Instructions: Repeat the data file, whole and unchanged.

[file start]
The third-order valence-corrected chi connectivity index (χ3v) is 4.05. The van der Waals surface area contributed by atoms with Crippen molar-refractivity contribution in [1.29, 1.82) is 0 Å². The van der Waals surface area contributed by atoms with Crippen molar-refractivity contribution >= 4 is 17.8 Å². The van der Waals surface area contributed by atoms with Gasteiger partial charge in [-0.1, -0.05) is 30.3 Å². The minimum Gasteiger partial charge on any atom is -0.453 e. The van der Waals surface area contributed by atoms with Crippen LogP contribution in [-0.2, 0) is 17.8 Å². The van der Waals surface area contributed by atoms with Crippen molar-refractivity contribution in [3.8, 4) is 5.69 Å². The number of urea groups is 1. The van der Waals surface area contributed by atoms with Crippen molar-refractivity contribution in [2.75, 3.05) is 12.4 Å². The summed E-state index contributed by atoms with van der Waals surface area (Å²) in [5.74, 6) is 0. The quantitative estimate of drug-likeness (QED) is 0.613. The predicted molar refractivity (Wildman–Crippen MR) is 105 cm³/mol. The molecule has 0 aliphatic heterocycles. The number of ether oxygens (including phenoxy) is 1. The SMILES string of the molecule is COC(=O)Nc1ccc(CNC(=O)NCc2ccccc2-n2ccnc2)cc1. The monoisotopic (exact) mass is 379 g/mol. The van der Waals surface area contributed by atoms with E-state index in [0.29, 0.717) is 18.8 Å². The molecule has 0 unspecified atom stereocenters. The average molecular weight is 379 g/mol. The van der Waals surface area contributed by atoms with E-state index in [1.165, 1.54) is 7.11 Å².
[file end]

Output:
The third-order valence-corrected chi connectivity index (χ3v) is 4.05. The van der Waals surface area contributed by atoms with Crippen molar-refractivity contribution in [1.29, 1.82) is 0 Å². The van der Waals surface area contributed by atoms with Crippen molar-refractivity contribution >= 4 is 17.8 Å². The van der Waals surface area contributed by atoms with Gasteiger partial charge in [-0.1, -0.05) is 30.3 Å². The minimum Gasteiger partial charge on any atom is -0.453 e. The van der Waals surface area contributed by atoms with Crippen LogP contribution in [-0.2, 0) is 17.8 Å². The van der Waals surface area contributed by atoms with Crippen molar-refractivity contribution in [3.8, 4) is 5.69 Å². The number of urea groups is 1. The van der Waals surface area contributed by atoms with Crippen molar-refractivity contribution in [2.75, 3.05) is 12.4 Å². The summed E-state index contributed by atoms with van der Waals surface area (Å²) in [5.74, 6) is 0. The quantitative estimate of drug-likeness (QED) is 0.613. The predicted molar refractivity (Wildman–Crippen MR) is 105 cm³/mol. The molecule has 0 aliphatic heterocycles. The number of ether oxygens (including phenoxy) is 1. The SMILES string of the molecule is COC(=O)Nc1ccc(CNC(=O)NCc2ccccc2-n2ccnc2)cc1. The monoisotopic (exact) mass is 379 g/mol. The van der Waals surface area contributed by atoms with E-state index in [0.29, 0.717) is 18.8 Å². The molecule has 0 unspecified atom stereocenters. The average molecular weight is 379 g/mol. The van der Waals surface area contributed by atoms with E-state index in [1.165, 1.54) is 7.11 Å².